# portfolio optimization from empirical return distributions

I'd like to do a portfolio optimization of a set of ETF's but want to avoid traditional problems with normality assumptions in returns etc.

Are there techniques that let me sample 'draws' from the emprirical distribution and apply those to a monte-carlo style optimization?

I reviewed the question on monte carlo sampling from predicive distributions - this question is different -- I don't have a predictive distribution, and don't want to assume a gaussian.

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You can use empirical distribution and use Mean-CVaR as a target function. CVar ("Expected shortfall") is considered a better risk metrics than VaR if we depart from the light-tailed normal distribution.

The code below is in R and is taken from the book "Portfolio Optimization with R/Rmetrics" By Diethelm Wuertz, Yohan Chalabi, William Chen, Andrew Ellis. It does Mean-CVaR optimization without any assumptions on distribution using open source Rmetrics package.

library(fPortfolio)

#use indicies LPP2005 see http://www.pictet.com/en/home/lpp_indices.html
lppData  <-  100*LPP2005.RET[,1:6]

#create a portfolio description
frontierSpec  <- portfolioSpec();

#optimization type - CVaR
setType(frontierSpec)  <- "CVAR"

#optimization solver
setSolver(frontierSpec)  <- "solveRglpk"

#confidence level for CVaR
setAlpha(frontierSpec)  <- 0.05

#number of portfolios in efficient frontier
setNFrontierPoints(frontierSpec)  <- 25

#optimize with long only constraints
frontier <- portfolioFrontier(data = lppData, spec = frontierSpec, constraints="LongOnly");

#plot the graphs
tailoredFrontierPlot(object=frontier,mText="Mean-CVaR Frontier (Long only)",risk="CVaR");
weightedReturnsPlot(frontier)


I'm sure if it's good idea to sample from your empirical distribution. By doing this you probably end up with an analogue of resampling technique for classical MV. This may improve the stability the optimization and provide smooth transition between portfolios for different risk levels.

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The Portfolio Analytics package of R is an excellent package that can perform non-parametric portfolio optimization:

https://r-forge.r-project.org/R/?group_id=579

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You can use Michaud's Resampled Efficient Frontier as a technique, or Atillio Meucci's Entropy Pooling.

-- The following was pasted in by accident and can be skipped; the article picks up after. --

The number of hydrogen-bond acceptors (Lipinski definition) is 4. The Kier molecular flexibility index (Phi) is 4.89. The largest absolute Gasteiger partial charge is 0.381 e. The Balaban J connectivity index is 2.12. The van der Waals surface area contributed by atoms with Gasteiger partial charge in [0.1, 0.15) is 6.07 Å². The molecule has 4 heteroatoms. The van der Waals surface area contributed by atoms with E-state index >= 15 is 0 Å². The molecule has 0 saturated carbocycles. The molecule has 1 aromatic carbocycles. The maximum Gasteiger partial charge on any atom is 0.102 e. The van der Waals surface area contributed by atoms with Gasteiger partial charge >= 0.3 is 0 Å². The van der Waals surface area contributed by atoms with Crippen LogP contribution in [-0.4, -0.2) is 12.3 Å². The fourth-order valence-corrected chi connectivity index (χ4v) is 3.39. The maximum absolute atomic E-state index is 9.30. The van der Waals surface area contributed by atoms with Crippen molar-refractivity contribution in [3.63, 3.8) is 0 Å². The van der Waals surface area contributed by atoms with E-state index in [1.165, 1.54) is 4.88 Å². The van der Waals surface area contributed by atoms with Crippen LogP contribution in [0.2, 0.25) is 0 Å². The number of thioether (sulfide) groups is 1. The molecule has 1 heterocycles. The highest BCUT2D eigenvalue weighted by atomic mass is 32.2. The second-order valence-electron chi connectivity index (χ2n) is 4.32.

In Michaud's approach you can sample returns with replacement for each of your assets. Based on these draws you can calculate the expectations, variances, and covariances for each simulation. You can then construct, say, a 1,000 efficient frontiers and use an averaging process to combine them. In my view there are some theoretical flaws with this technique although it tends to work in practice.

Meucci has several case-studies where he implements Entropy Pooling. Under this approach, I would create, say, a 1,000 expected return estimates for your various assets. Each of these can be represented with a view. The probability of each view being correct is 1/1000. You can then blend those views and construct a portfolio using a utility function of your choice (mean-variance, VaR, c-VaR).

Doug Martin has also published exciting work on tail-risk budgeting. If you want to take a portfolio construction approach to handling non-normality his slides are worth taking a look at.

Some interesting related literature for you would be Meucci's Robust Bayesian Allocation which will help you develop a robust optimization solution which I think is your ultimate objective.

How to implement these ideas are discussed elsewhere on the site: - Entropy Pooling

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The method described in Brandt & Santa-Clara (2006) is somewhat different then that of the current answers and requires a bit more work but might be of interest nonetheless. Their ideas are further developed in a number of other papers.

Their

approach relies on sample moments of the long-horizon returns of the expanded set of assets

in a Markowitz context.

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Monte Carlo generates random walk which is z ~N(0,1) which you dont want to use so that is out of the way .

If you are looking at portfolio optimization where returns are non normal I also suggest that you have a look at this paper.

if you want to look at CVar then you can look at this one

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Since when does Monte Carlo only do that? –  John Nov 21 '12 at 4:21
maybe "only" was not right word. –  ash Nov 21 '12 at 12:31